Emotet

Emotet is one of the most dangerous trojans to have been created. Over the course of its lifetime, it was upgraded to become a very destructive malware. It targets mostly corporate victims but even private users get infected in mass spam email campaigns.

Type
Trojan
Origin
ex-USSR
First seen
1 June, 2014
Last seen
12 July, 2020
Also known as
Heodo
Geodo
Global rank
1
Week rank
3
Month rank
6
IOCs
22312

What is Emotet Trojan?

Emotet is an extremely sophisticated and destructive Trojan used to download and install other malware. First recorded in 2014 it was classified as a banking trojan, but Emotet has gained advanced capabilities over the course of its lifetime and evolved into an entire malware distribution service.

So what makes Emotet virus so dangerous? Emotet can act like a worm and spread using local networks, which makes it extremely hard to clean-up. In addition to this, the Trojan has advanced persistence and anti-evasion mechanics, such as the ability to detect sandboxes and virtual machines with an option to generate false indicators to throw researches off. On top of that, the Trojan has a polymorphic design – meaning that it can change its code to bypass signature-based detection, making this cyber defense strategy useless against its’ attacks. If that wasn’t enough, Emotet can receive updates from the control server, performing this operation as if an operating system update is being installed. This allows the Trojan to drop additional malware onto the infected machine stealthily. It should also be noted that Emotet trojan has a modular design which makes it possible to adapt this malware to various tasks and customize it for every particular campaign, giving the attackers the maximum flexibility. Today Emotet is targeting governments, corporations, small businesses, and individuals, focusing on Europe, America, and Canada.

General description of Emotet

The first version of Emotet malware which was spotted in the wild all the way back in 2014 was designed to steal banking credentials by intercepting internet traffic and was much more basic than the beast of a Trojan which we know today. When Emotet was first spotted in the wild, the malware targeted mainly banks from Germany and Austria using only its native information stealing toolset.

Version two followed shortly after, this time carrying several additional modules such as a money transfer, mail spam, DDoS and address book stealing modules. The third iteration of Emotet was released in 2015, this time focusing on upgrading the anti-evasion functionality of the malware and introducing banks from Switzerland into the list of potential victims.

The next overhaul of the Emotet malware followed in December 2016, changing the attack vector of the virus. At the beginning of its lifetime Version 4 heavily relied on the RIG 4.0 exploit kit to make its way into the victims' computers later switching primarily to mail spam. The same iteration of the malware also marked the moment when the primary use case of the malware started shifting from using its own banking module to dropping other Trojans onto infected machines.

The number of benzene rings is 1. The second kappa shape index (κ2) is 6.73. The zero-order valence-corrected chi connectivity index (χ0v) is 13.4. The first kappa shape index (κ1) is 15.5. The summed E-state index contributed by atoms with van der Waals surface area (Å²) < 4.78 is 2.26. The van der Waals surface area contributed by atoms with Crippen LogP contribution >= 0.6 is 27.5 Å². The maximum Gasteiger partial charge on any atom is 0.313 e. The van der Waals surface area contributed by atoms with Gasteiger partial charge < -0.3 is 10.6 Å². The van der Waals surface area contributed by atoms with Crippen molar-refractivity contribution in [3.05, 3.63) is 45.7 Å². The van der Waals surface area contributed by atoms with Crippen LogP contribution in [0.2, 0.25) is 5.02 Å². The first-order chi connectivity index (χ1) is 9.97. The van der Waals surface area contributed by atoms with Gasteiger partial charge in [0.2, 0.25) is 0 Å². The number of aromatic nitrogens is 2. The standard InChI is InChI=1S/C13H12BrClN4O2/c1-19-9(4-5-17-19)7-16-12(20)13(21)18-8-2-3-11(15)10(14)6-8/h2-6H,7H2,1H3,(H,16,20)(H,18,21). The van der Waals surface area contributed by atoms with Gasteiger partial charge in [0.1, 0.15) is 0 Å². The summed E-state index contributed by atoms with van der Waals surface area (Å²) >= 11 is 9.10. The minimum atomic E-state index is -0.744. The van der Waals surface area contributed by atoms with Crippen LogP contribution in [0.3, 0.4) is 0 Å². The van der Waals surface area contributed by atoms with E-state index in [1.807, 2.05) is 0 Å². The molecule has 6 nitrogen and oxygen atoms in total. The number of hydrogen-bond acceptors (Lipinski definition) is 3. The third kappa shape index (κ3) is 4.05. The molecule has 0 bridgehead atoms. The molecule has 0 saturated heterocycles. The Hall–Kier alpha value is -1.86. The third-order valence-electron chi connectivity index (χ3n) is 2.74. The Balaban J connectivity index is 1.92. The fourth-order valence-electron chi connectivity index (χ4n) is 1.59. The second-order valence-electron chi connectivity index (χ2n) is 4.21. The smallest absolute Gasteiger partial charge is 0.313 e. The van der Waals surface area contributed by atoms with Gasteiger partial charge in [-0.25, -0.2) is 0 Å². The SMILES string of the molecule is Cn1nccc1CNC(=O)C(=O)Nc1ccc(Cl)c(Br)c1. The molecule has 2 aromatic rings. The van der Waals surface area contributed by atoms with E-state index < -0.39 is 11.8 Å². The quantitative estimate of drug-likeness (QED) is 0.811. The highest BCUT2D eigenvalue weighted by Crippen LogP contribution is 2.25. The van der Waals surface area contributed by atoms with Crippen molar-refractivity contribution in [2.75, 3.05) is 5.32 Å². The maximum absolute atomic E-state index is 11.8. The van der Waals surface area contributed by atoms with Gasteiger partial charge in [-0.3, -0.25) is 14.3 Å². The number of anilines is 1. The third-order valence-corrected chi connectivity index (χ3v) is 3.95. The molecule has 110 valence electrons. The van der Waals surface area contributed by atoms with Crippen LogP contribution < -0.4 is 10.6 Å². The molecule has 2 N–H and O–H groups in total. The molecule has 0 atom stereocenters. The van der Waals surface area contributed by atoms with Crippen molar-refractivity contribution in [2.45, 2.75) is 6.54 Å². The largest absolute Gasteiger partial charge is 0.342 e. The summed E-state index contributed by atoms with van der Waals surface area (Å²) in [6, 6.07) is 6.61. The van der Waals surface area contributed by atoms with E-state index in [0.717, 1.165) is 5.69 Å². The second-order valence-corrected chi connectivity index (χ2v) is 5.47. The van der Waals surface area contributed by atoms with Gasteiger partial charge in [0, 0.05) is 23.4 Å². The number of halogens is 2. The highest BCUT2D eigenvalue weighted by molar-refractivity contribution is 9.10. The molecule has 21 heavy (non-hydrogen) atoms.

Speaking of modules, Emotet malware can perform a large number of malicious activities that vary depending on the modules used in a particular campaign. Most versions of the virus included a spam module which can be used to continue the spread of the malware by sending out a series of malicious emails from the infected machine. Another normally included module is the one used for credential stealing, allowing Emotet to steal sensitive information from web browsers and mail clients.

Starting from 2017, Emotet trojan began coming equipped with a spreader module, allowing the malware to infect all machines connected via a local network. The virus also gained the address book stealer module – this one is interesting. It analyzes the relationship between email senders and receivers and uses the collected information to enhance the effectiveness of subsequent campaigns originating from the users’ PC, allowing to target friends, family members and colleagues of the victim with personalized spam emails.

Not only does Emotet malware provide flexible functionality through the use of modules and has several anti-evasion functions, but it also puts a heavy emphasis on persistence. To ensure that the malware stays in the infected machine, it injects into running processes, often targeting the Explorer.exe. In addition to that, the malware uses Scheduled Tasks and makes registry keys changes.

It should be noted that the Trojan we are reviewing today is extremely destructive and its attacks can have several consequences, such as loss of private data, inability to operate the infected PC up to its complete disability and financial losses associated with restoring the infrastructure damaged by the malware. In fact, one company was forced to spend an excess of one million dollars to deal with the aftermath of an Emotet attack.

Emotet malware analysis

A video recorded in the ANY.RUN malware hunting service displays the execution process of Emotet, allowing to examine the behavior of this malware in a lot of detail.

emotet execution process tree

Figure 1: Displays the processes list generated by the ANY.RUN malware hunting service

text report of the Emotet analysis

Figure 2: Even more information about the execution of Emotet can be found in customizable text reports generated by ANY.RUN

Emotet execution process